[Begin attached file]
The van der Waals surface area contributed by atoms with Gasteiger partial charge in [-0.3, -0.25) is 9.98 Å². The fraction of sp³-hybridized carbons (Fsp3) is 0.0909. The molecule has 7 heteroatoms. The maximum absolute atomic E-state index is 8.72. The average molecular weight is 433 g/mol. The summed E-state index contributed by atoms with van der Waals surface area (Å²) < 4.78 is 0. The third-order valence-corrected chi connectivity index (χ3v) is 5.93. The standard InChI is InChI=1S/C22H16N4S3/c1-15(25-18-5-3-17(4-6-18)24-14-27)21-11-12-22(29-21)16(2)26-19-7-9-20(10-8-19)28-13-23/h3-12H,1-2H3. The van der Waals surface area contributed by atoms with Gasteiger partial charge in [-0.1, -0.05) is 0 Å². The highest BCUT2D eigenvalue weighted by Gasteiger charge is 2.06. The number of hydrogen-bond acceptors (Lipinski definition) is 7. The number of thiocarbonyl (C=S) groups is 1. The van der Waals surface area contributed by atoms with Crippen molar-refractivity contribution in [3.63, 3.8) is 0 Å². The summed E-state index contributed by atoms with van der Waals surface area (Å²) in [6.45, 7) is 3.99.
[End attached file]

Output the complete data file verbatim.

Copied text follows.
The van der Waals surface area contributed by atoms with Gasteiger partial charge in [-0.3, -0.25) is 9.98 Å². The fraction of sp³-hybridized carbons (Fsp3) is 0.0909. The molecule has 7 heteroatoms. The maximum absolute atomic E-state index is 8.72. The average molecular weight is 433 g/mol. The summed E-state index contributed by atoms with van der Waals surface area (Å²) < 4.78 is 0. The third-order valence-corrected chi connectivity index (χ3v) is 5.93. The standard InChI is InChI=1S/C22H16N4S3/c1-15(25-18-5-3-17(4-6-18)24-14-27)21-11-12-22(29-21)16(2)26-19-7-9-20(10-8-19)28-13-23/h3-12H,1-2H3. The van der Waals surface area contributed by atoms with Gasteiger partial charge in [-0.1, -0.05) is 0 Å². The highest BCUT2D eigenvalue weighted by Gasteiger charge is 2.06. The number of hydrogen-bond acceptors (Lipinski definition) is 7. The number of thiocarbonyl (C=S) groups is 1. The van der Waals surface area contributed by atoms with Crippen molar-refractivity contribution in [3.63, 3.8) is 0 Å². The summed E-state index contributed by atoms with van der Waals surface area (Å²) in [6.45, 7) is 3.99.